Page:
# If tan a = b/c prove that c*cos2a + b*sin2a = c .

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### 3 Answers

tan a = b/c

prove that:

c*cos2a + b sin2a = c

We know that :

sin 2a = 2tan a / (1+ tan^2 a )

==> b sin2a = b*[2tan a / (1+ tan^2 a]

cos2a = (1-tan^2 a)/(1+ tan^2 a)

==> c*cos2a = c*(1- tan^2a) /(1+ tan^2 a)

c*cos2a + b*sin2a = c(1-tan^2 a)/(1+ tan^2 a) + b[2tan a/ (1+ tan^2 a)

= [c(1-tan^2 a) + b *2tana)]/ (1+ tan^2 a)

But tan a = b/c

==> c(1-b^2/c^2 + 2b*b^2/c^2)/ (1+ b^2/c^2)

==> (c - b^2/c + 2b^3/c^2) / (1= b^2/c^2)

==> c ( 1+ b^2/c^2) / (1+ b^2/c^2)

==> c*1 = c

Give tan a = b/c. Then to prove that ccos2a =+bsin2a = c.

We know that tan a = b/c.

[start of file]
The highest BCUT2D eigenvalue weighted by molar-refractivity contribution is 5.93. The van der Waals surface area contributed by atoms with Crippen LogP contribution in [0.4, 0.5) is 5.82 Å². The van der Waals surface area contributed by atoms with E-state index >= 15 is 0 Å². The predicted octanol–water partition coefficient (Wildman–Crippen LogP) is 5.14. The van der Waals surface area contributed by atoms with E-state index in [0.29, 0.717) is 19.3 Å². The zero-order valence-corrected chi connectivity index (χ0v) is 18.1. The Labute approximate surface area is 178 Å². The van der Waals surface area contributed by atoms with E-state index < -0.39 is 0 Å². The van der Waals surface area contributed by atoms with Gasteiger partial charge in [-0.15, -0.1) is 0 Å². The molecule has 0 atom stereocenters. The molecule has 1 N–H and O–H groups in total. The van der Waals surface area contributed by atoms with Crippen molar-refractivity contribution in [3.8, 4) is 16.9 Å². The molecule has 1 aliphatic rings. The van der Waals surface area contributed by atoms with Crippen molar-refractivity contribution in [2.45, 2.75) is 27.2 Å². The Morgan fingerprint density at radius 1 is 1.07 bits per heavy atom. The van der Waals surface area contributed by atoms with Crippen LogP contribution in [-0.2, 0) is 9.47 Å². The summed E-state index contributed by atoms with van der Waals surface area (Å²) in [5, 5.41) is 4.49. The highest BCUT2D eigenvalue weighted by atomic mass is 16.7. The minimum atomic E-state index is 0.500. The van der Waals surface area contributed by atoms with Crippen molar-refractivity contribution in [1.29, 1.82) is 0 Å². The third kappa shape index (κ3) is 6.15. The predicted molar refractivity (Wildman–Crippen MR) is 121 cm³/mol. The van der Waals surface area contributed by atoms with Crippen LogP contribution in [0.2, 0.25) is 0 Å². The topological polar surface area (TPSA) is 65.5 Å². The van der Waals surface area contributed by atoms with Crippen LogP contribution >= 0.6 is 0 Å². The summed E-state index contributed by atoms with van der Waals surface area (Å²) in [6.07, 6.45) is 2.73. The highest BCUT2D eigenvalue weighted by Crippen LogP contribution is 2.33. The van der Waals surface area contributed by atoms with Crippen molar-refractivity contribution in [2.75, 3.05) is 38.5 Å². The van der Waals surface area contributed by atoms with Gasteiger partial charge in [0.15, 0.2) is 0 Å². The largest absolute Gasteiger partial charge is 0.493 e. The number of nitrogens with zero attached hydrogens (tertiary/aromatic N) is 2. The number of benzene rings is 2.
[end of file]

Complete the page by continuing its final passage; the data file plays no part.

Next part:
sina = tana /sqrt(1+tan^2) =( b/c)/sqrt{1+(b/c)^2} = b/sqrt(b^2+c^2).........(1)

Similarly,

cosa = c/sqrt(b^2+c^2)........(2)

sin2a = 2sina*cosa is an identity

sin2a = 2[b*/sqrt(b^2+c^2)]{c/sqrt(b^2+c^2)] using values at (1) and (2).

sin2a = 2bc/(b^2+c^2).........(3)

cos2a = cos^2 a - sin^2a is an identity.

cos2A = c^2 /(b^2+c^2)- b^2/(b^2+c^2)... (4)

ccos2a +bsin2a = c {c^2 -b^2)/(b^2+c^2) +b(2bc)/(b^2+c^2)

= c (c^2-b^2+2b^2)/(b^2+c^2)

=c(c^2+b^2)/(b^2+c^2)

=c.

cos2a =

We'll write cos 2a = [1 - (tan a)^2]/[1 + (tan a)^2] and

sin 2a = 2 tan a/[1 + (tan a)^2]

c*cos2a + b*sin2a = c* [1 - (tan a)^2]/[1 + (tan a)^2] + b*2 tan a/[1 + (tan a)^2]

We'll have the same denominator, so we could re-write:

c*cos2a + b*sin2a = c* [1 - (tan a)^2]b*2 tan a/[1 + (tan a)^2]

But tan a = b/c

c*cos2a + b*sin2a = c*[1 - (b/c)^2]b*2 *b/c/[1 + (b/c)^2]

c*cos2a + b*sin2a = c*(c^2 + b^2)/(c^2 + b^2)

We'll cancel the like terms from denominator and nnumerator:

**c*cos2a + b*sin2a = c**